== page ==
where the normalization factor   is defined by

 .

The  -ensemble can be found by taking   and  . Then the normalization factor becomes

 ,

where the Hamiltonian has been written in terms of the particle momenta   and positions  . This sum can be taken to an integral over both   and the microstates  . The measure for the latter integral is the standard measure of phase space for identical particles:  .[6] The integral over   term is a Gaussian integral, and can be evaluated explicitly as

  .

Inserting this result into   gives a familiar expression:

 .[6]

This is almost the partition function for the  -ensemble, but it has units of volume, an unavoidable consequence of taking the above sum over volumes into an integral. Restoring the constant   yields the proper result for  .

From the preceding analysis it is clear that the characteristic state function of this ensemble is the Gibbs free energy,

 

This thermodynamic potential is related to the Helmholtz free energy (logarithm of the canonical partition function),  , in the following way:[1]

 

ApplicationsEdit

  • Constant-pressure simulations are useful for determining the equation of state of a pure system. Monte Carlo simulations using the  -ensemble are particularly useful for determining the equation of state of fluids at pressures of around 1 atm, where they can achieve accurate results with much less computational time than other ensembles.[2]
  • Zero-pressure  -ensemble simulations provide a quick way of estimating vapor-liquid coexistence curves in mixed-phase systems.[2]
  •  -ensemble Monte Carlo simulations have been applied to study the excess properties [7] and equations of state [8] of various models of fluid mixtures.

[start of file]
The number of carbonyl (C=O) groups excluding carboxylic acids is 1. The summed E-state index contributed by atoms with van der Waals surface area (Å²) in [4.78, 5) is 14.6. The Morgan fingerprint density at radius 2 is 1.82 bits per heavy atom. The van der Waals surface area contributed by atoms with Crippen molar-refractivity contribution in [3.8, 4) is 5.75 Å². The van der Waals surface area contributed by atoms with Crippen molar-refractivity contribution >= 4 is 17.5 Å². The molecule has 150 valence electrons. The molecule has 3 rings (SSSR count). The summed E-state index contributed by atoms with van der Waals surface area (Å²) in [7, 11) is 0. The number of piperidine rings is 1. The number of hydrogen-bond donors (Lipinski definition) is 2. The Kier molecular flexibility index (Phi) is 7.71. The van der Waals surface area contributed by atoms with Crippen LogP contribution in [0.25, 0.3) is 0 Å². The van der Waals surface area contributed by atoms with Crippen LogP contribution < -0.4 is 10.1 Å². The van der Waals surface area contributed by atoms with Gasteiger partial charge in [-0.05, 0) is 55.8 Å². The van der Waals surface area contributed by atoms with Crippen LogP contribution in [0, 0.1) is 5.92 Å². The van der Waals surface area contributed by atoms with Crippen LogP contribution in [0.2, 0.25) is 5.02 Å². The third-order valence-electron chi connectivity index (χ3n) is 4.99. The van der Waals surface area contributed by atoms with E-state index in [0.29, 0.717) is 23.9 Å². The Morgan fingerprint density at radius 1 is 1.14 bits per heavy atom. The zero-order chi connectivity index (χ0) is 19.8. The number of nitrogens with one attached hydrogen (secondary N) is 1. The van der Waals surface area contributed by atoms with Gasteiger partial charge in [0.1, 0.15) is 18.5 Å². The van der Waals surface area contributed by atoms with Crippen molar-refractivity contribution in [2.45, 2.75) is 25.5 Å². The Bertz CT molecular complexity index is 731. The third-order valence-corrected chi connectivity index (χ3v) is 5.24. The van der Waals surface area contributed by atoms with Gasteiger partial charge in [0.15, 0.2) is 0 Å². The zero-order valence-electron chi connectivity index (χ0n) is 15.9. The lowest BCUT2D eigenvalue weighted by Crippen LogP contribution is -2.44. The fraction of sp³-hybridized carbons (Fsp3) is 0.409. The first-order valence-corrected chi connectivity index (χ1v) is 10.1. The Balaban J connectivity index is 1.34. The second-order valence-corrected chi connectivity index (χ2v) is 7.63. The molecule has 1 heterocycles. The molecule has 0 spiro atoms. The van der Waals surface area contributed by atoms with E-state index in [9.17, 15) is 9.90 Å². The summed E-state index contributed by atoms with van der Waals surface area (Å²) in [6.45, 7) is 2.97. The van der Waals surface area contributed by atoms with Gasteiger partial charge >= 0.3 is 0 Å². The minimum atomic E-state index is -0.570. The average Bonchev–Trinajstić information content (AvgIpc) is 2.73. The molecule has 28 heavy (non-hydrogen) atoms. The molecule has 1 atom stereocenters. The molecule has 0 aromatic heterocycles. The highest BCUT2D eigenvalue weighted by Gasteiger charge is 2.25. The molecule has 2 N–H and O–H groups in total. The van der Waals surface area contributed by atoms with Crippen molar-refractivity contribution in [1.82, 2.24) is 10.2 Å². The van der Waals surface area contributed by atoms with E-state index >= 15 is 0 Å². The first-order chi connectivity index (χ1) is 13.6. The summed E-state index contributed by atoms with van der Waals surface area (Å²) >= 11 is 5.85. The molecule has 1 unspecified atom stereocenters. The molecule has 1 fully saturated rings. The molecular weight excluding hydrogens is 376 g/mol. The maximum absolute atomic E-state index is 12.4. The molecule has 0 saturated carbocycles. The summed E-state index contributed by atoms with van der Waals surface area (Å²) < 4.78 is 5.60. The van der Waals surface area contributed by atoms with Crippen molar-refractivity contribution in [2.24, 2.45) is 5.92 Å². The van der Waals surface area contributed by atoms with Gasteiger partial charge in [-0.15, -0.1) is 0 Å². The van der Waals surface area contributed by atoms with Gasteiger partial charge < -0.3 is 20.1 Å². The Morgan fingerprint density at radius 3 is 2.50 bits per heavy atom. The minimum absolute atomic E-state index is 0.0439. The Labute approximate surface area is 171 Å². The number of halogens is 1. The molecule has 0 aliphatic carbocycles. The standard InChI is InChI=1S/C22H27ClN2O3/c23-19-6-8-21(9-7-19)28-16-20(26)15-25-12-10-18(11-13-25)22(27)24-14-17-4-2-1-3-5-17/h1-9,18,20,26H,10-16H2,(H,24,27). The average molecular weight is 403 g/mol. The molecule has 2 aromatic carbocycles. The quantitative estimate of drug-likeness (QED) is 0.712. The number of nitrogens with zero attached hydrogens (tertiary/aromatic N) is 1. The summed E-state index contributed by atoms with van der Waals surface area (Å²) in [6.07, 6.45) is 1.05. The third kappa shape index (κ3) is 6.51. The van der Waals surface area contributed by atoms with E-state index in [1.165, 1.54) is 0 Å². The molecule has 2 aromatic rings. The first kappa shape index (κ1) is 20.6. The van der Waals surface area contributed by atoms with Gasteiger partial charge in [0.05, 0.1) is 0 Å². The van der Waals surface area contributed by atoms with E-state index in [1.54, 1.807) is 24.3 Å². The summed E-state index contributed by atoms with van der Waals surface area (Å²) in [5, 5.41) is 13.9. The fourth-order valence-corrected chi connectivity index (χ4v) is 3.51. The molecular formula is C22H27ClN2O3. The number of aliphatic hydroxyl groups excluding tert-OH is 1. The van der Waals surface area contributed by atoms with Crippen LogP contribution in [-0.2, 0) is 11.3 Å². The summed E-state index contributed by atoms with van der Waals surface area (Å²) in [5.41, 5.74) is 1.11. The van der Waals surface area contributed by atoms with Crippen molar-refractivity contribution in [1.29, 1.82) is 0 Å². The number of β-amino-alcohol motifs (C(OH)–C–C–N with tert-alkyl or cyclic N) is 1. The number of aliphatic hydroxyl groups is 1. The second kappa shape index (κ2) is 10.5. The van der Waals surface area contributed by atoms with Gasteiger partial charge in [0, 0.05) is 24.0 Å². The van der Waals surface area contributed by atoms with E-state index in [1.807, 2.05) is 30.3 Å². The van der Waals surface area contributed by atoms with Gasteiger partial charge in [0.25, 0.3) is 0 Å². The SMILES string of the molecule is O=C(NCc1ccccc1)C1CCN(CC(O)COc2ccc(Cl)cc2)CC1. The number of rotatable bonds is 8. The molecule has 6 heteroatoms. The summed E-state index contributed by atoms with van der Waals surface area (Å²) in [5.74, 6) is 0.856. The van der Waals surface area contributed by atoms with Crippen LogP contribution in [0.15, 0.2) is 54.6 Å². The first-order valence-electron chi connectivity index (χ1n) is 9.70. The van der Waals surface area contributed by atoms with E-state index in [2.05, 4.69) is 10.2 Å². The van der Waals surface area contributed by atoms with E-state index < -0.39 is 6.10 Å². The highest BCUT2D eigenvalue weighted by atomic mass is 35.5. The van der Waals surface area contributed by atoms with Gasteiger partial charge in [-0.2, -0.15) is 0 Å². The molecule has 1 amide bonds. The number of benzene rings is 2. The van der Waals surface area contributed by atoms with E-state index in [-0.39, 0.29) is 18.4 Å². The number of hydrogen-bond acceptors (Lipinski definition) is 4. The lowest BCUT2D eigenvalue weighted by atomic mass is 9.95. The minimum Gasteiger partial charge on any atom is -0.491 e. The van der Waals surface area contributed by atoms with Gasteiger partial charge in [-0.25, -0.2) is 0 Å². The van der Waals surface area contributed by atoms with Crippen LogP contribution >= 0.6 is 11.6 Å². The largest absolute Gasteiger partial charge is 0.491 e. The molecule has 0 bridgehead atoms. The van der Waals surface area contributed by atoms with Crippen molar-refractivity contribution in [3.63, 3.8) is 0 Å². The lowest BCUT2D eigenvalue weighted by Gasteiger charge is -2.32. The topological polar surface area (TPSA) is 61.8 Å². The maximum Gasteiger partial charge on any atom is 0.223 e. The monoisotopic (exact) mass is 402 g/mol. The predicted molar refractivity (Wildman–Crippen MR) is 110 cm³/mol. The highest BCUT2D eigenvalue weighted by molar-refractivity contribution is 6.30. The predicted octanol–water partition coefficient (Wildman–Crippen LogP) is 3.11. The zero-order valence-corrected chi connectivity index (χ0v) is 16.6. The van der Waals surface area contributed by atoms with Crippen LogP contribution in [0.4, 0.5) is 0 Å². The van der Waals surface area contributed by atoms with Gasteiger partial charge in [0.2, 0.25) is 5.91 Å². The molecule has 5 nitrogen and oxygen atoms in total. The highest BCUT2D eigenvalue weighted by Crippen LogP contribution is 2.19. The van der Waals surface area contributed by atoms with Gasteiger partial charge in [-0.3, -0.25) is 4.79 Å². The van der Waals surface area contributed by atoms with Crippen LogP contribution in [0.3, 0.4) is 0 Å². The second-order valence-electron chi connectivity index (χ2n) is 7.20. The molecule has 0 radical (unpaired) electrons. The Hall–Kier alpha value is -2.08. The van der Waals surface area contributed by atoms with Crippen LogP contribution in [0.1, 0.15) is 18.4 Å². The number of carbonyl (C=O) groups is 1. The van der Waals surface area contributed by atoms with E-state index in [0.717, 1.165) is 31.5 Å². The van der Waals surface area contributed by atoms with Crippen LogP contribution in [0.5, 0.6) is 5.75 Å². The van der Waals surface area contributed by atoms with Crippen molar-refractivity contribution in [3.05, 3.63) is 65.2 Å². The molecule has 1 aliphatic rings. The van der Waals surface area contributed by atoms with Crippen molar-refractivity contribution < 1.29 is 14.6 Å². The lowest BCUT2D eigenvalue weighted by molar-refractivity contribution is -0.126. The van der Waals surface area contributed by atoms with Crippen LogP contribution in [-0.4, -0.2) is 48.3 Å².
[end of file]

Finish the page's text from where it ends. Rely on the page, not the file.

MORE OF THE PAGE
• The  -ensemble is also useful in molecular dynamics simulations, e.g. to model the behavior of water at ambient conditions.[9]

ReferencesEdit

  1. ^ a b Dill, Ken A.; Bromberg, Sarina; Stigter, Dirk (2003). Molecular Driving Forces. New York: Garland Science.
  2. ^ a b c d e Frenkel, Daan.; Smit, Berend (2002). Understanding Molecular Simluation. New York: Academic Press.
  3. ^ Attard, Phil (1995). "On the density of volume states in the isobaric ensemble". Journal of Chemical Physics. 103 (24): 9884–9885. doi:10.1063/1.469956.
  4. ^ Koper, Ger J. M.; Reiss, Howard (1996). "Length Scale for the Constant Pressure Ensemble:  Application to Small Systems and Relation to Einstein Fluctuation Theory". Journal of Physical Chemistry. 100 (1): 422–432. doi:10.1021/jp951819f.
  5. ^ Hill, Terrence (1987). Statistical Mechanics: Principles and Selected Applications. New York: Dover.
  6. ^ a b c Kardar, Mehran (2007). Statistical Physics of Particles. New York: Cambridge University Press.
  7. ^ McDonald, I. R. (1972). " -ensemble Monte Carlo calculations for binary liquid mixtures". Molecular Physics. 23 (1): 41–58. doi:10.1080/00268977200100031.
  8. ^ Wood, W. W. (1970). " -Ensemble Monte Carlo Calculations for the Hard Disk Fluid". Journal of Chemical Physics. 52 (2): 729–741. doi:10.1063/1.1673047.
  9. ^ Schmidt, Jochen; VandeVondele, Joost; Kuo, I. F. William; Sebastiani, Daniel; Siepmann, J. Ilja; Hutter, Jürg; Mundy, Christopher J. (2009). "Isobaric-Isothermal Molecular Dynamics Simulations Utilizing Density Functional Theory:An Assessment of the Structure and Density of Water at Near-Ambient Conditions". Journal of Physical Chemistry B. 113 (35): 11959–11964. doi:10.1021/jp901990u.